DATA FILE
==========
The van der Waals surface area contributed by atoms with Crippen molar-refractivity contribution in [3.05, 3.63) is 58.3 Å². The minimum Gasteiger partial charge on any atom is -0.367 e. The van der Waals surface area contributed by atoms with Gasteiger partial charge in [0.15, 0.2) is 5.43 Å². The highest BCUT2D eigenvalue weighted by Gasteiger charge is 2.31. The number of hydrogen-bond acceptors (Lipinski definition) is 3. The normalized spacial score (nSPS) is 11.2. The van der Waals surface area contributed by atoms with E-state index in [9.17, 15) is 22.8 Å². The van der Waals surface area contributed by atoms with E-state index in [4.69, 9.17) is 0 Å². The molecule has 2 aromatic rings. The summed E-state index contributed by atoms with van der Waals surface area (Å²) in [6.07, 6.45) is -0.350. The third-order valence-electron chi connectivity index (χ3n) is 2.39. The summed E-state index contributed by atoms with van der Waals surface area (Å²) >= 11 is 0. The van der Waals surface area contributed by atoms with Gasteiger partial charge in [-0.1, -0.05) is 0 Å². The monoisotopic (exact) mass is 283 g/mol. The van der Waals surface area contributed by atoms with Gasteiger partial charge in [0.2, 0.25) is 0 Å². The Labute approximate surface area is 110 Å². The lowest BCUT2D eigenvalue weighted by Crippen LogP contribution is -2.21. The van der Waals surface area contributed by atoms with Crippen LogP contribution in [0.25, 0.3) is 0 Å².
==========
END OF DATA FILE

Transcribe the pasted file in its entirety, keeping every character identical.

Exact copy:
The van der Waals surface area contributed by atoms with Crippen molar-refractivity contribution in [3.05, 3.63) is 58.3 Å². The minimum Gasteiger partial charge on any atom is -0.367 e. The van der Waals surface area contributed by atoms with Gasteiger partial charge in [0.15, 0.2) is 5.43 Å². The highest BCUT2D eigenvalue weighted by Gasteiger charge is 2.31. The number of hydrogen-bond acceptors (Lipinski definition) is 3. The normalized spacial score (nSPS) is 11.2. The van der Waals surface area contributed by atoms with E-state index in [9.17, 15) is 22.8 Å². The van der Waals surface area contributed by atoms with E-state index in [4.69, 9.17) is 0 Å². The molecule has 2 aromatic rings. The summed E-state index contributed by atoms with van der Waals surface area (Å²) in [6.07, 6.45) is -0.350. The third-order valence-electron chi connectivity index (χ3n) is 2.39. The summed E-state index contributed by atoms with van der Waals surface area (Å²) >= 11 is 0. The van der Waals surface area contributed by atoms with Gasteiger partial charge in [-0.1, -0.05) is 0 Å². The monoisotopic (exact) mass is 283 g/mol. The van der Waals surface area contributed by atoms with Gasteiger partial charge in [0.2, 0.25) is 0 Å². The Labute approximate surface area is 110 Å². The lowest BCUT2D eigenvalue weighted by Crippen LogP contribution is -2.21. The van der Waals surface area contributed by atoms with Crippen LogP contribution in [0.25, 0.3) is 0 Å².